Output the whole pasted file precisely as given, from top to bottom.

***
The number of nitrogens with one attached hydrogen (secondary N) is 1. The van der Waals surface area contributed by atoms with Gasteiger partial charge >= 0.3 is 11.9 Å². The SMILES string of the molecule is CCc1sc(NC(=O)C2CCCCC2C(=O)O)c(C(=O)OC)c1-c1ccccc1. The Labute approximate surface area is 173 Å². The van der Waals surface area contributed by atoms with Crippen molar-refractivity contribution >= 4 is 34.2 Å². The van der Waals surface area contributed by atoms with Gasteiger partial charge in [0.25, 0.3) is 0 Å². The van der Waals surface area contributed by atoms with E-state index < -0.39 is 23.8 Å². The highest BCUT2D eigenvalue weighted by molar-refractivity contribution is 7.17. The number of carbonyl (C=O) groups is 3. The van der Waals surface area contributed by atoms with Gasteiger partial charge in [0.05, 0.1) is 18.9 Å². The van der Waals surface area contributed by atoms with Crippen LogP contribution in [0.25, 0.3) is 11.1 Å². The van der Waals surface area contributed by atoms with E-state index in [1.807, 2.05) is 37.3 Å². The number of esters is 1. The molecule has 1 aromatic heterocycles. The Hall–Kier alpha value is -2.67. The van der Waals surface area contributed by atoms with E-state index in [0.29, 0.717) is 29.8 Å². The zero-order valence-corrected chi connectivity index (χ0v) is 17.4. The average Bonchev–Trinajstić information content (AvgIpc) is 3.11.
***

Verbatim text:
The number of nitrogens with one attached hydrogen (secondary N) is 1. The van der Waals surface area contributed by atoms with Gasteiger partial charge >= 0.3 is 11.9 Å². The SMILES string of the molecule is CCc1sc(NC(=O)C2CCCCC2C(=O)O)c(C(=O)OC)c1-c1ccccc1. The Labute approximate surface area is 173 Å². The van der Waals surface area contributed by atoms with Crippen molar-refractivity contribution >= 4 is 34.2 Å². The van der Waals surface area contributed by atoms with Gasteiger partial charge in [0.25, 0.3) is 0 Å². The van der Waals surface area contributed by atoms with E-state index < -0.39 is 23.8 Å². The highest BCUT2D eigenvalue weighted by molar-refractivity contribution is 7.17. The number of carbonyl (C=O) groups is 3. The van der Waals surface area contributed by atoms with Gasteiger partial charge in [0.05, 0.1) is 18.9 Å². The van der Waals surface area contributed by atoms with Crippen LogP contribution in [0.25, 0.3) is 11.1 Å². The van der Waals surface area contributed by atoms with E-state index in [1.807, 2.05) is 37.3 Å². The number of esters is 1. The molecule has 1 aromatic heterocycles. The Hall–Kier alpha value is -2.67. The van der Waals surface area contributed by atoms with E-state index in [0.29, 0.717) is 29.8 Å². The zero-order valence-corrected chi connectivity index (χ0v) is 17.4. The average Bonchev–Trinajstić information content (AvgIpc) is 3.11.